These award criteria were extremely broad and vague and meant that just about any patriotic German – man or woman, soldier or civilian – who had supported their country in any way at all during the war years qualified for the basic medal. Active frontline soldiers were distinguished by the Kampfabzeichen, but of course, none of the recipients had to actually prove their eligibility for the medal or the combat device beyond saying so.
However, it was fully intended to bestow the medal on as many recipients as possible: Holders of the medal who so wished became members of the so-called Deutsche Ehrenlegion [German Legion of Honor] whose board was identical to that of the Ordensrat i.V., but which was otherwise independent of the latter. With the Ehrenlegion, it was very much desired to create a large, nationwide, patriotic association with the medal as its common decoration and identifying insigne.

When all unofficial Weimar-era decorations were banned by new laws of 15 May 1934, the Ordensrat i.V. ceased its activities and voluntarily disbanded with its final board meeting of 28 July 1934. Existing profits of 15,000 Reichsmarks were donated to the government, to be used for the benefit of the war-disabled. The Deutsche Ehrenlegion continued for a while, but was eventually absorbed by the Kyffhäuserbund.

The look of the medal and its ribbon were based on a design that the artist Franz Stassen (1869 – 1949) had submitted to the German government in the last months of World War I. Since 1917, plans had been made to institute a commemorative medal for participants in the Great War and, after the German Emperor and King of Prussia Wilhelm II. as well as all other German regents had agreed, the actual design process begin in July 1918. However, as we have seen, the end of the German monarchy and the subsequent political changes put an end to this project.
In Stassen’s original design, the obverse of the medal featured a portrait of Kaiser Wilhelm II. For the final Ehrendenkmünze, Stassen designed a new obverse depicting the goddess of victory crowning a soldier with a laurel wreath, whereas the reverse (showing a 1914 Iron Cross with the words “FÜRS VATERLAND” [“FOR THE FATHERLAND”] and decorative oak leaves ornamentation) and the ribbon in Germany’s national colors of black, white and red were unchanged from the initial design.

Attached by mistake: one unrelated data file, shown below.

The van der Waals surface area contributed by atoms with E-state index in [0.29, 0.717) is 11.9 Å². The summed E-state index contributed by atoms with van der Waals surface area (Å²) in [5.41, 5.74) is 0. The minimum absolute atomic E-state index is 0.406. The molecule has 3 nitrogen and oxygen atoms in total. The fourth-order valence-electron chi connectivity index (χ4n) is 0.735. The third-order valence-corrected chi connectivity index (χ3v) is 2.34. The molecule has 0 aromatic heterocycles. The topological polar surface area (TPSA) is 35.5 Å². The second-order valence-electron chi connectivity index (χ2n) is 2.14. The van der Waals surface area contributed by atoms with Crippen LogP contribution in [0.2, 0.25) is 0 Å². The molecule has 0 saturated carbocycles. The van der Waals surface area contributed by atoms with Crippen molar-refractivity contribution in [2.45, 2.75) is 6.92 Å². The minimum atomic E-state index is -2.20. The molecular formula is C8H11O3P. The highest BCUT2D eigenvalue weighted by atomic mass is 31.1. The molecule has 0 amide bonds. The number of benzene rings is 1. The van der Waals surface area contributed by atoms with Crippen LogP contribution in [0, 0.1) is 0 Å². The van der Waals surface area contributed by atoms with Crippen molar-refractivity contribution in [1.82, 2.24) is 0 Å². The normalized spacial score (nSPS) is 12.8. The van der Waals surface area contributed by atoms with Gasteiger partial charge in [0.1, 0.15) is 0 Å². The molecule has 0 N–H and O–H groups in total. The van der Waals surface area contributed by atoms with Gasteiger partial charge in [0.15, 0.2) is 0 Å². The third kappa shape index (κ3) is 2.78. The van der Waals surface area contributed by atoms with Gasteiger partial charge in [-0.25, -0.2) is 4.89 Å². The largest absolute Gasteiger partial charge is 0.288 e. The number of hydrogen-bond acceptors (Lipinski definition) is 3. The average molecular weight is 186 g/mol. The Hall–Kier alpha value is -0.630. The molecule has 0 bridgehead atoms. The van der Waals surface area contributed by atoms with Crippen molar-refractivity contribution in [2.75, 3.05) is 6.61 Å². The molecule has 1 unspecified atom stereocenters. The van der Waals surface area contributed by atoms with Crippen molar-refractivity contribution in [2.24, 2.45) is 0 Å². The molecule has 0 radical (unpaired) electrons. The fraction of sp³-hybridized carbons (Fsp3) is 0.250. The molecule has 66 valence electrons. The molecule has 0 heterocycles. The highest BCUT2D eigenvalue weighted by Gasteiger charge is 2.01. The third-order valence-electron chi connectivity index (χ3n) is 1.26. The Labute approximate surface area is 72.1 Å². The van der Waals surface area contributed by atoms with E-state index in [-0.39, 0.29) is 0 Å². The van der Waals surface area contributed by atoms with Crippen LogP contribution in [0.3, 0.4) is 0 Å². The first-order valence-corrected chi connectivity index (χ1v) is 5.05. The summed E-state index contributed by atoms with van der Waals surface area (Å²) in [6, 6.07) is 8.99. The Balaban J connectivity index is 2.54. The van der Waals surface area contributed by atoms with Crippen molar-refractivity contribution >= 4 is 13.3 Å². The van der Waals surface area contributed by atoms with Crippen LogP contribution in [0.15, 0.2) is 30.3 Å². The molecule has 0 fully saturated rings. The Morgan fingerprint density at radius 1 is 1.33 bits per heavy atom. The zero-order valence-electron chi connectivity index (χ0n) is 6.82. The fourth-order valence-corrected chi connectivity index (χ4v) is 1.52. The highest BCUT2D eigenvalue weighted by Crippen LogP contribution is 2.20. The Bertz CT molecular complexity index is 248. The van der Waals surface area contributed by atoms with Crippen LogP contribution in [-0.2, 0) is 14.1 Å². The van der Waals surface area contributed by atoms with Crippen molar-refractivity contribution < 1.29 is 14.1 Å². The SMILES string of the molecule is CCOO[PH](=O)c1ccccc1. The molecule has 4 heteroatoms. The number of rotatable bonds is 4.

The medal came in bronze, copper-toned and gold-plated variants.

The basic full-size and miniature medal in unmounted condition:

HPL2008 07-20-2019 06:28 AM

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A nice mounted example of the medal with the Kampfabzeichen [Combat Device] complete with matching ribbon bar:

HPL2008 07-20-2019 06:31 AM

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A triangular Austrian mount:

HPL2008 07-20-2019 06:37 AM

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Of similiar construction, but with the ribbon folded in the pentagonal Saxon mounting style:

HPL2008 07-20-2019 06:42 AM

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A mounted full-size medal with the Kampfabzeichen and the lapel bow to go with it.

The mounting style is interesting. The ribbon is folded over and fitted with a snap button closure. Apparently, it was to be attached to a horizontal thread loop sewn to the garment it was worn on (as was the practice with Austrian uniforms).

HPL2008 07-20-2019 06:43 AM

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A closer look at the lapel bow:

HPL2008 07-20-2019 06:53 AM

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The medal mounted on a ribbon bow.

Note that the Kampfabzeichen is pointing downwards, which is sometimes seen, but is an error, as it is supposed to point upwards.